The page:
Smallholders Insurance from Greenlands

Author Topic: Inherited Horsey Tenant  (Read 498 times)

TallGirl82

  • Joined Sep 2021
Inherited Horsey Tenant
« on: September 05, 2021, 09:19:21 am »
Hi all,
Looking for some advice.
We moved into our house last year and inherited a horsey tenant.  The tenant has 3 horses, and she rents the use of our 8 acres of fields, a stable, a secure tackroom, a shelter, a hard standing, running water and electricity and 24/7 access to our land through secure gates.  She does not poo-pick, or maintain the fields/fences in any way, other than picking ragwort.  She said when we moved in that she gets the fields chain harrowed twice a year - we've been here 14 months and seen it done once.  We have no written agreement with any terms.

We inherited the rent of 10 per week per horse, but having been in a year, concentrating on the house, we have now turned our attention to the fields.  From our research, we have found that we could be charging 30 per week per horse, that seems to be the fair market rate for our area.  A cheap rent is 20, but that seems to come with other responsibilities such as the poo picking and fence repair etc.

Yesterday, we told our tenant that we wanted to talk about increasing the rent and putting a written agreement in place.  She went apoplectic, accusing us of being greedy and hating her and threatening us with legal action.  And then telling us how much the horses and the land mean to her.

Has anyone else had experience of increasing rent?  We are looking to charge 20-25 a week, which is still seems to be on the generous side for the facilities she has access to. Is that reasonable to you experienced horsey folk?  And is there anything she can do legally to stop us putting up the rent? I don't think that there is, but want to have all bases covered. The tenant does try to use our horse inexperience against us!

Many thanks in advance.


Buttermilk

  • Joined Jul 2014
Re: Inherited Horsey Tenant
« Reply #1 on: September 06, 2021, 04:19:19 pm »
This sounds lilke someone I would not want as a tenant.  As there is no agreement in place she does not have many rights.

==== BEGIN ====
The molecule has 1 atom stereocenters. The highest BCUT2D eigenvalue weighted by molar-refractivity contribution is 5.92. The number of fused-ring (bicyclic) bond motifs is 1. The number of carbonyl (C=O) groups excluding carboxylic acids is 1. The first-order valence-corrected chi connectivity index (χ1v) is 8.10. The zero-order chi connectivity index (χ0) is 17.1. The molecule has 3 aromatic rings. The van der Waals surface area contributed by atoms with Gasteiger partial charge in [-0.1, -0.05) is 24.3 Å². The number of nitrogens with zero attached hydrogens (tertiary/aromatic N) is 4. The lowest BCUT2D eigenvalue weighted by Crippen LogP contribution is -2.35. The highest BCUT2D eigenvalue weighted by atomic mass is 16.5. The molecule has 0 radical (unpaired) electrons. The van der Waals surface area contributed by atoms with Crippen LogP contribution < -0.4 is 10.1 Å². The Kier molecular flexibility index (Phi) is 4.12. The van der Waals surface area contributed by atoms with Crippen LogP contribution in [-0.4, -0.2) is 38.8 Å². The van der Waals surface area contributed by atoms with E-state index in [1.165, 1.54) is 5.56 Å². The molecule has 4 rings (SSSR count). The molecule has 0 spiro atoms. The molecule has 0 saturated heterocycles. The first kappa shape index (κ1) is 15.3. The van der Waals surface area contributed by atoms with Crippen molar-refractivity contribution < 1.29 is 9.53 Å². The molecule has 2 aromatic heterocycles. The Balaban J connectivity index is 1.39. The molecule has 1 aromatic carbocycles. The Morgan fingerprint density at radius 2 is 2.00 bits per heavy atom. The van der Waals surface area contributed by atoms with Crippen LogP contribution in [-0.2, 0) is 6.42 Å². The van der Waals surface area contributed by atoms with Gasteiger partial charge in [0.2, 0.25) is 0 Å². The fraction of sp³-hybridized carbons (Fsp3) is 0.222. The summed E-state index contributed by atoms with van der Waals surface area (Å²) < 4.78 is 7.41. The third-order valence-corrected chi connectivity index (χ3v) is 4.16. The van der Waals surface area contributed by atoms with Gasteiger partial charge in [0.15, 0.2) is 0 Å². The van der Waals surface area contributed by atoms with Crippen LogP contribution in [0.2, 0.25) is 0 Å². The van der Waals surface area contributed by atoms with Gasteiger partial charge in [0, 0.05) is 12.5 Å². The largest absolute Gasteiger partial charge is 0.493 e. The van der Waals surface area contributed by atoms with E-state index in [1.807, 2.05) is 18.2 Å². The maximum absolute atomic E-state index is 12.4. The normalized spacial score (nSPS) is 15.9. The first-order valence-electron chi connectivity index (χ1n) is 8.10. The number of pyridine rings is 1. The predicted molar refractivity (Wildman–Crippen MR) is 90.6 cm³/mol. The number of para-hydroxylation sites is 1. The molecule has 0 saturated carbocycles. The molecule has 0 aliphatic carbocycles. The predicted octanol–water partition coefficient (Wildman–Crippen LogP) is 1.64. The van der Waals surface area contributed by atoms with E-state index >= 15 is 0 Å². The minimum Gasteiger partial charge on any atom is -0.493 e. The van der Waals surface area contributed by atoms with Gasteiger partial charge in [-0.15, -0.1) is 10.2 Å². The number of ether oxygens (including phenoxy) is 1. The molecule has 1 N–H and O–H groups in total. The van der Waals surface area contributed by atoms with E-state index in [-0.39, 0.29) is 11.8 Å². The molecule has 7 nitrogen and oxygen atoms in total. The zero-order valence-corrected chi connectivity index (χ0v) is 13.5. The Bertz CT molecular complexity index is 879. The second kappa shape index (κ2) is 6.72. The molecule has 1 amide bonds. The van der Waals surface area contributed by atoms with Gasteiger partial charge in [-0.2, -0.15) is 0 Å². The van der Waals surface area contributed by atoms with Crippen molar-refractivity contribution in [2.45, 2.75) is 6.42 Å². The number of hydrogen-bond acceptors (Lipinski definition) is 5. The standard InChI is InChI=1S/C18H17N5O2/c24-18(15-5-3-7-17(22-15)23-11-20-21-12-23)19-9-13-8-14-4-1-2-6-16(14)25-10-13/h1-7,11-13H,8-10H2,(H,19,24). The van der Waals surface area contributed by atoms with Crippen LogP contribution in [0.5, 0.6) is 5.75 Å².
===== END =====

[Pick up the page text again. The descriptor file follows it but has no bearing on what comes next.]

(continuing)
Whatever happens you do need to put a legal agreement in place.  Outline her responsibilities with regards maintenance of land and fixtures, length of notice period both for her and you, when payments have to be made ect.

Ideally get everything drawn up by a solicitor for safety.

Your land you decide the rent required.

arobwk

  • Joined Nov 2015
  • Kernow: otherwise known as Covid Central (actually that's probably Devon),
Re: Inherited Horsey Tenant
« Reply #2 on: September 06, 2021, 10:06:02 pm »
Can only say @TallGirl82 that you should have not been so trusting and should have put agreements on a new legal footing before or immediately on purchase of the land.  If that sounds too critical, forgive me - like you I'm a trusting sort of person and would quite possibly have ended up in your situation.  You need to be tough from now on though !!  Solicitors cost a lot of money, but threatening solicitor involvement might have your tenant reconsider their stance:  of course that will affect your relationship with your tenant into the future, BUT don't let them control the usage of your land.
(Off the top of head thoughts !!)

macgro7

  • Joined Feb 2016
  • Leicester
Re: Inherited Horsey Tenant
« Reply #3 on: September 06, 2021, 10:23:40 pm »
Yesterday, we told our tenant that we wanted to talk about increasing the rent and putting a written agreement in place.  She went apoplectic, accusing us of being greedy and hating her and threatening us with legal action.  And then telling us how much the horses and the land mean to her.
Wow!
If it was my tenant she would receive a notice to leave within a month (or whatever appropriate) - or be told to get lost!
It's not difficult finding another person to rent a field with good facilities- with a proper tenancy agreement.
Growing loads of fruits and vegetables! Raising dairy goats, chickens, ducks, rabbits on 1/2 acre in the middle of the city of Leicester, using permaculture methods.

Glencairn

  • Joined Jun 2017
  • Dumfriesshire
Re: Inherited Horsey Tenant
« Reply #4 on: September 07, 2021, 09:38:02 am »
From what you've described it sounds like this tenant is taking some of the enjoyment from your new home.

The respect doesn't sound like its there towards you as the landlord, if it were me, I don't feel there would be anything that tenant could do that could get you back to the relationship that you could reasonably expect.

You shouldn't have to feel uncomfortable when someone comes to your ground. You own it, you set the rules.

There's lots of nice people out there, it's just a shame that in situations like these, everybody that is a potential prospect to let your ground to will come across as being lovely until they have their foot in the door...

Word of mouth counts for a lot in these situations, preferably from someone you consider to be completely trustworthy like family.

 

Horsey weekend

Started by ppd (8.79)

Replies: 10
Views: 3160
Last post July 12, 2013, 06:53:56 pm
by ppd
Horsey people

Started by DODx (8.79)

Replies: 20
Views: 6752
Last post January 11, 2017, 10:31:22 am
by DODx
Urgent appeal to horsey peeps around Notts from RBST

Started by Rosemary (8.41)

Replies: 3
Views: 3232
Last post March 29, 2013, 09:42:23 am
by Clarebelle

Forum sponsors

FibreHut Energy Helpline Thomson & Morgan Time for Paws Scottish Smallholder & Grower Festival Ark Farm Livestock Movement Service

© The Accidental Smallholder Ltd 2003-2021. All rights reserved.

Design by Furness Internet

Site developed by Champion IS